IDEAS home Printed from https://ideas.repec.org/a/ucp/jlawec/v44y2001i1p199-232.html
   My bibliography  Save this article

Reversion Taxes, Contingent Benefits, and the Decline in Pension Funding

Author

Listed:
  • Ippolito, Richard A

Abstract

The evidence since the mid-1980s contradicts the axiom that firms maximize the arbitrage value of their tax-exempt pension funds. Instead, it suggests the emergence of a new minimum-funding paradigm. A prominent candidate to explain the change is a sequence of escalating reversion taxes enacted between 1986 and 1990. A valuable option to a pension plan sponsor is its ability to cancel the contingent portion of its pension obligations (pension promises beyond those legally required). As a result of reversion taxes, this option value is preserved only if the firm maintains zero excess assets and falls in proportion to the amount of excess assets retained in the pension fund. The potential for this tax policy to profoundly affect the economics of pension funding seems apparent. By 1995, the cumulative effect of the new contribution behavior resulted in a 60 percent reduction in excess pension assets. Copyright 2001 by the University of Chicago.

Suggested Citation

  • Ippolito, Richard A, 2001. "Reversion Taxes, Contingent Benefits, and the Decline in Pension Funding," Journal of Law and Economics, University of Chicago Press, vol. 44(1), pages 199-232, April.
  • Handle: RePEc:ucp:jlawec:v:44:y:2001:i:1:p:199-232
    as

    Download full text from publisher

    File URL: http://dx.doi.org/10.1086/320278
    Download Restriction: Access to the online full text or PDF requires a subscription.

    As the access to this document is restricted, you may want to search for a different version of it.

    References listed on IDEAS

    as
    1. Ippolito, Richard A., 1998. "Pension Plans and Employee Performance," University of Chicago Press Economics Books, University of Chicago Press, edition 1, number 9780226384559.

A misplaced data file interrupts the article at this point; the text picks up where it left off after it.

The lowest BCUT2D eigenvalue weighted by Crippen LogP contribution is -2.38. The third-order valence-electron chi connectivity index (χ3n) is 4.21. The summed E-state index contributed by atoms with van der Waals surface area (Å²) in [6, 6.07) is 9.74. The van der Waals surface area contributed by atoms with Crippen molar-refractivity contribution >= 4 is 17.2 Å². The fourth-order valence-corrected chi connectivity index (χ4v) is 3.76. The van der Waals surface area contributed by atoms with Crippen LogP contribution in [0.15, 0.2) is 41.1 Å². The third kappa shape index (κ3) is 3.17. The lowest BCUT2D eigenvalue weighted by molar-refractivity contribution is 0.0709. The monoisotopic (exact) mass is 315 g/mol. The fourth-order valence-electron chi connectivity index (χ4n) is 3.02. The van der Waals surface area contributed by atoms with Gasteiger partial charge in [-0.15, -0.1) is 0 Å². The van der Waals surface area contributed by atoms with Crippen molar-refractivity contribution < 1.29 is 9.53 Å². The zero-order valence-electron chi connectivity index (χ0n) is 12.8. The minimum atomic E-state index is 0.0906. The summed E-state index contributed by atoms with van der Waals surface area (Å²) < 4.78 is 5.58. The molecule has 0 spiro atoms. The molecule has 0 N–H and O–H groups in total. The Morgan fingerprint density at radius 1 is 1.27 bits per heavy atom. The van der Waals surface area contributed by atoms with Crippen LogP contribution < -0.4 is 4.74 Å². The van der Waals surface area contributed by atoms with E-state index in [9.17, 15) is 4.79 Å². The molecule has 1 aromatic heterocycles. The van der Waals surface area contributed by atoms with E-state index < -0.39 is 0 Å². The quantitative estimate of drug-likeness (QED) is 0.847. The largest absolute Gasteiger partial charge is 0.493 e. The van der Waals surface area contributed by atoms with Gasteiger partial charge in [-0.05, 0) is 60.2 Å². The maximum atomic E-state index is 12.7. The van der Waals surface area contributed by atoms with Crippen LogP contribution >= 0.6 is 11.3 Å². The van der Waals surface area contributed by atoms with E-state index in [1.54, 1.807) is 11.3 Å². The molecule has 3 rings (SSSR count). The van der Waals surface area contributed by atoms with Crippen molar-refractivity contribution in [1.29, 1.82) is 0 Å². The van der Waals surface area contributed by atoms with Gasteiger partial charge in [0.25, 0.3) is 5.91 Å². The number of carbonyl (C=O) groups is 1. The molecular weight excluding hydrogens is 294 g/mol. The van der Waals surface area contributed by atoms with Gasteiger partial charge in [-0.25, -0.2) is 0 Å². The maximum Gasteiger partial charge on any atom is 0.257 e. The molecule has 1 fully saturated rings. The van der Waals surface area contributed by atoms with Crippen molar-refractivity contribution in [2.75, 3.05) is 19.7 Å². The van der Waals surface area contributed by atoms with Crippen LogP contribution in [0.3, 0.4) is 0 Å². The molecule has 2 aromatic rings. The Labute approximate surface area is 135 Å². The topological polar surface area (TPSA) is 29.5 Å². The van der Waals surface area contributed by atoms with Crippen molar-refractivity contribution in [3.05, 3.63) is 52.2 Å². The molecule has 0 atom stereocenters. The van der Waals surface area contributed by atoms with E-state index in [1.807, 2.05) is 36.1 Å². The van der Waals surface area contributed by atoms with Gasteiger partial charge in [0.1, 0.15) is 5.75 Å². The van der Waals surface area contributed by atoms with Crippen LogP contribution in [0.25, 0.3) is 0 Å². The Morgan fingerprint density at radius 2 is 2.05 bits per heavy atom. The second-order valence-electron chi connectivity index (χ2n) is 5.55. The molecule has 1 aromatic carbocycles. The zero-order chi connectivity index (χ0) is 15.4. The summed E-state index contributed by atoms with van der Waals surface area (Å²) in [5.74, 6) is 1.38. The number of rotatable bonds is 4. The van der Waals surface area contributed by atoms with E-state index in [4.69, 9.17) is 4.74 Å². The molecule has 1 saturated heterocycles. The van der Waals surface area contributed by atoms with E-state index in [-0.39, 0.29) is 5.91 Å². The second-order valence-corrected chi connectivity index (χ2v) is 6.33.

2. repec:bla:joares:v:25:y:1987:i:2:p:317-326 is not listed on IDEAS
    3. Ippolito, Richard A, 1988. "A Study of the Regulatory Effect of the Employee Retirement Income Security Act," Journal of Law and Economics, University of Chicago Press, vol. 31(1), pages 85-125, April.
    Full references (including those not matched with items on IDEAS)

    Citations

    Citations are extracted by the CitEc Project, subscribe to its RSS feed for this item.
    as


    Cited by:

    1. Leora Friedberg & Michael T. Owyang, 2004. "Explaining the evolution of pension structure and job tenure," Working Papers 2002-022, Federal Reserve Bank of St. Louis.
    2. Kandice Kapinos, 2012. "Changes in Firm Pension Policy: Trends Away from Traditional Defined Benefit Plans," Journal of Labor Research, Springer, vol. 33(1), pages 91-103, March.
    3. James Poterba & Steven Venti & David A. Wise, 2007. "The Changing Landscape of Pensions in the United States," NBER Working Papers 13381, National Bureau of Economic Research, Inc.
    4. Annamaria Lusardi & Jonathan Skinner & Steven Venti, 2003. "Pension Accounting & Personal Saving," Just the Facts jtf8, Center for Retirement Research.
    5. Ashby H. B. Monk, 2008. "The Knot of Contracts: The Corporate Geography of Legacy Costs," Economic Geography, Clark University, vol. 84(2), pages 211-235, April.

    More about this item

    Statistics

    Access and download statistics

    Corrections

    All material on this site has been provided by the respective publishers and authors. You can help correct errors and omissions. When requesting a correction, please mention this item's handle: RePEc:ucp:jlawec:v:44:y:2001:i:1:p:199-232. See general information about how to correct material in RePEc.

    For technical questions regarding this item, or to correct its authors, title, abstract, bibliographic or download information, contact: (Journals Division). General contact details of provider: http://www.journals.uchicago.edu/JLE/ .

    If you have authored this item and are not yet registered with RePEc, we encourage you to do it here. This allows to link your profile to this item. It also allows you to accept potential citations to this item that we are uncertain about.

    If CitEc recognized a reference but did not link an item in RePEc to it, you can help with this form .

    If you know of missing items citing this one, you can help us creating those links by adding the relevant references in the same way as above, for each refering item. If you are a registered author of this item, you may also want to check the "citations" tab in your RePEc Author Service profile, as there may be some citations waiting for confirmation.

    Please note that corrections may take a couple of weeks to filter through the various RePEc services.

    IDEAS is a RePEc service hosted by the Research Division of the Federal Reserve Bank of St. Louis . RePEc uses bibliographic data supplied by the respective publishers.